Chancellor Philip Hammond has been given a boost after official figures showed Government borrowing declined in May, helped by higher tax receipts.
Public sector net borrowing was £5 billion year on year in May, down from to £7 billion, the lowest since 2005, the Office for National Statistics (ONS) said.
The figure was lower than economists' forecasts of £6.3 billion and was helped by an increase in receipts, which grew 3%.
Borrowing in the current financial year to date was £11.8 billion, a total of £4.1 billion less than in the same period in 2017.
The figure is the lowest year-to-date net borrowing since 2007.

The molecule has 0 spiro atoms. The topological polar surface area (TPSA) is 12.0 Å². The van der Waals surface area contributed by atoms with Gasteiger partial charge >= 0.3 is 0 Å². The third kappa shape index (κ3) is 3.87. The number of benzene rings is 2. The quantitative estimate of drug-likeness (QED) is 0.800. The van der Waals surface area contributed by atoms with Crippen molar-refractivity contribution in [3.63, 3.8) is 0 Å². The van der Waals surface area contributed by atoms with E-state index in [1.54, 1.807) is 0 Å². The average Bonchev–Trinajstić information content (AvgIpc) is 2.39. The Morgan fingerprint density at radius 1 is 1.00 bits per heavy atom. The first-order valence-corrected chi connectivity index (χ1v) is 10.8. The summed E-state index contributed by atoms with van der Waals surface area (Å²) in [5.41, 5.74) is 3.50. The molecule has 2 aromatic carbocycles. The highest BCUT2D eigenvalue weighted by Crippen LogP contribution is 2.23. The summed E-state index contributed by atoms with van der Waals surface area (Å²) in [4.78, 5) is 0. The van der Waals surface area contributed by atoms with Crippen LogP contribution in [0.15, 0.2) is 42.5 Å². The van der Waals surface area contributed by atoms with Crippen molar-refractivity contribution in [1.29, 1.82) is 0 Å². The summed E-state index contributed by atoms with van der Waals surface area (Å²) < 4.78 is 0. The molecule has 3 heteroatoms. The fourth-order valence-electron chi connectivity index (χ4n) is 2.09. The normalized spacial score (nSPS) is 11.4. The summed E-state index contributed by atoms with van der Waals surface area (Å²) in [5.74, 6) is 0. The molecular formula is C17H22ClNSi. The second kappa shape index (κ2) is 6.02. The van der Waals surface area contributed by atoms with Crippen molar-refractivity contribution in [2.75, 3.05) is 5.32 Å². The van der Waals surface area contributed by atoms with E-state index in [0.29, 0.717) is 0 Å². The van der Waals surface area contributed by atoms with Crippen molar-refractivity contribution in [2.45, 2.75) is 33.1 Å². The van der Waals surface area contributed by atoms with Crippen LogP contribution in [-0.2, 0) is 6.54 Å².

The ONS also revised down borrowing for the year to the end of March to £39.5 billion from £40.5 billion, the lowest figure in 11 years.
Samuel Tombs, chief UK economist at Pantheon Macroeconomics, said that while the headline borrowing figures "look fantastic", the rate of improvement will not be sustained.
"Central government tax receipts rose by just 3% year over year in April, below the 3.6% full-year increase predicted by the OBR. Lower-than-anticipated borrowing is not a sign of a healthy economy," he said.
Public sector net debt totalled £1.78 trillion at the end of May, equivalent to 85% of gross domestic product.
Howard Archer, chief economic adviser to the EY Item Club, added: "The lower May deficit boosts hopes that the economy has gained significant momentum in the second quarter after a poor first-quarter performance which was seemingly only partly due to the severe weather in late February and March."